A deposit contract is a form of agreement aimed at binding parties in various civil transactions. In practice, parties may use deposits to secure the signing of a land use rights transfer contract, a sale and purchase agreement, a lease agreement, and more. In this article, TNTP will present the essential points that parties should consider when drafting a rental deposit contract.
1. Information of the parties
A rental deposit contract should clearly and completely express the information of the involved parties, including the depositor and the depositary. If individuals are involved, detailed information such as full name, ID card information, contact address, phone number, email, etc., should be provided. If legal entities are involved, details such as the name, main office address, tax identification number, and information about the legal representative or authorized signatory should be supplied.
2. Purpose of the deposit
In this section, parties need to agree on the purpose of the deposit. For example, the deposit could be to ensure the signing of a lease agreement. Additionally, basic information about the property for rent should be stipulated, including the type of property, location, address, dimensions (total floor area, total land use area), structure, number of floors, and intended use.
3. Deposited property
Parties need to specify the type of property being deposited, documentation related to the property (if any), and the agreed-upon total value of the deposited property. It’s crucial to note that the deposited property can only be money or other valuable items such as precious metals, gemstones, or other valuable objects. Typically, the deposited property is money, and in this case, the parties need to specify the exact amount.
4. Method and deadline for deposit payment
Parties should stipulate the payment method and the deadline for deposit payment. Payment methods can include cash or bank transfers. In the case of a bank transfer, specific account information of the depositary should be provided. Regarding the payment deadline, parties need to define a specific timeframe within which the depositor must make the payment to the depositary, for example, within 05 days from the date of signing the deposit contract.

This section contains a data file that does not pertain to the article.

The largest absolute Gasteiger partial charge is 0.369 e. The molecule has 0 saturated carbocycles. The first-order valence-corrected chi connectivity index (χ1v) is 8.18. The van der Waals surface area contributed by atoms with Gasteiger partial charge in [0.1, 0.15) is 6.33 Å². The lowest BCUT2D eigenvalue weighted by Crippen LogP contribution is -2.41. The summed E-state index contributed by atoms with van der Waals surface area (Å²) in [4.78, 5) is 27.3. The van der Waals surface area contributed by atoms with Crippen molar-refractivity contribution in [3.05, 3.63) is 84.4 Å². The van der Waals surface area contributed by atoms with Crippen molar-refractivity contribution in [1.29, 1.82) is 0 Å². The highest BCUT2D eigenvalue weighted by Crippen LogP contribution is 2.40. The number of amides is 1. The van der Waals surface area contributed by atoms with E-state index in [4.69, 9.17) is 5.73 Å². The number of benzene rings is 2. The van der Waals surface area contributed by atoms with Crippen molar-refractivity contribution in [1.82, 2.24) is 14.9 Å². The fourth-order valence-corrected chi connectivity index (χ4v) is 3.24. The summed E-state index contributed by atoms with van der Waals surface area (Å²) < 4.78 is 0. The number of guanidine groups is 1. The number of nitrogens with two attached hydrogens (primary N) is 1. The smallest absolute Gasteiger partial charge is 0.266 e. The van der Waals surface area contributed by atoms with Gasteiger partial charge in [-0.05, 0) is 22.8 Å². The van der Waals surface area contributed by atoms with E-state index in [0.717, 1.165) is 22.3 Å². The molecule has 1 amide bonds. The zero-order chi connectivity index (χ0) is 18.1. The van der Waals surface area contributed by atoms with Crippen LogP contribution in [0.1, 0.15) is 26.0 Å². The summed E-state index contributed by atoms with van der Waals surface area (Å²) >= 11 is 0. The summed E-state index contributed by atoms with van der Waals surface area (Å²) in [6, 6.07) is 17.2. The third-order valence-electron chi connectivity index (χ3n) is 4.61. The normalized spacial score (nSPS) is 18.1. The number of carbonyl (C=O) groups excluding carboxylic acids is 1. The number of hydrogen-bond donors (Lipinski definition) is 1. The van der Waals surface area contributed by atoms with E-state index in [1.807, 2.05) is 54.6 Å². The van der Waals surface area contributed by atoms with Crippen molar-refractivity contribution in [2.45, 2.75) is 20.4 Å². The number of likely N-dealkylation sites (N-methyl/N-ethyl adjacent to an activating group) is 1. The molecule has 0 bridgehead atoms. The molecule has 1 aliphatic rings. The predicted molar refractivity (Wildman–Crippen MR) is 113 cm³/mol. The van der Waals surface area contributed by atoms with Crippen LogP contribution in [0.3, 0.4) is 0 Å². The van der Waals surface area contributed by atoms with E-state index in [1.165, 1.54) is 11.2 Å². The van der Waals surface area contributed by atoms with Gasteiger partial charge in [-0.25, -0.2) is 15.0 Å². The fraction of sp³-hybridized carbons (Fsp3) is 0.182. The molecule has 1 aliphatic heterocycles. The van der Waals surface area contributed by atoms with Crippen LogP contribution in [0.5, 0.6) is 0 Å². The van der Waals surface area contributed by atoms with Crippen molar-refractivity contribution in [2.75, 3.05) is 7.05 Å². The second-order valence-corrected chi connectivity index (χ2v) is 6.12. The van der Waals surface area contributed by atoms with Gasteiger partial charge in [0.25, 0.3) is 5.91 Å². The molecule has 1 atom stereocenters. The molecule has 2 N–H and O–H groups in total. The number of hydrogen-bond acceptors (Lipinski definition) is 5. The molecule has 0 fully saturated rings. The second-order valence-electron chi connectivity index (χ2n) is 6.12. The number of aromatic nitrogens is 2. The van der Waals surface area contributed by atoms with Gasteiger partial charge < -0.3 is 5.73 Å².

5. Deposit agreement
Parties need to include details such as the rental period, rental price, and the execution of the lease agreement.
For rental price details, the parties should specify whether the rental price includes value-added tax and other taxes or fees such as electricity, water, telephone, fax, internet, sanitation service fees, etc., and determine the responsibility for paying these taxes or fees.
Concerning the execution of the lease agreement, parties need to stipulate that within a specific timeframe, the parties must sign the lease agreement with conditions and terms inherited from the agreement of this deposit contract.
Parties should agree on the legal consequences if one of the parties fails to sign the lease agreement. For instance, if the depositor fails to sign the agreement within the specified timeframe, it is considered a refusal to enter into the lease agreement, and the depositary has the right to lease to another party. In such a case, the deposited amount is not refunded. Conversely, if the depositary fails to sign the lease agreement, they must refund the deposited amount and an additional amount equal to the deposited amount to the depositor.
Parties need to agree on how to handle the deposited amount after signing the lease agreement. Options include deducting the deposited amount from the payment under the lease agreement or returning it when the parties sign the lease agreement.
6. Force majeure event
For this type of contract, parties should agree on a force majeure clause, defining a force majeure event, the responsibilities of the party encountering a force majeure event, and the exoneration of liability for the party facing a force majeure event.
7. Effectiveness and termination of the contract
Parties need to agree on the contract’s effective period, the cases in which the contract will terminate, and the legal consequences when the contract is terminated. For example, parties may agree on circumstances leading to early termination, such as i) mutual agreement in writing, ii) if any contract violation is not rectified within a specific timeframe from the date of receiving a rectification request from the non-violating party. In this case, the non-violating party has the right to unilaterally terminate the contract by sending a written notice to the violating party; iii) if a force majeure event lasts beyond a specified number of days from the occurrence date, this contract can be terminated based on written notice from one party to the other.
8. Dispute resolution
In this clause, parties need to agree on dispute resolution methods such as negotiation, mediation, dispute resolution in court, or arbitration (with attention to conditions for arbitration). Typically, parties may choose negotiation for dispute resolution when a dispute arises. In case negotiation is unsuccessful, the parties may initiate legal proceedings by filing a lawsuit in a court with jurisdiction over dispute resolution.
The above are the contents of the article “Instructions for drafting the basic contents of a rental deposit contract”. It is hoped that these insights are helpful for those interested in this matter.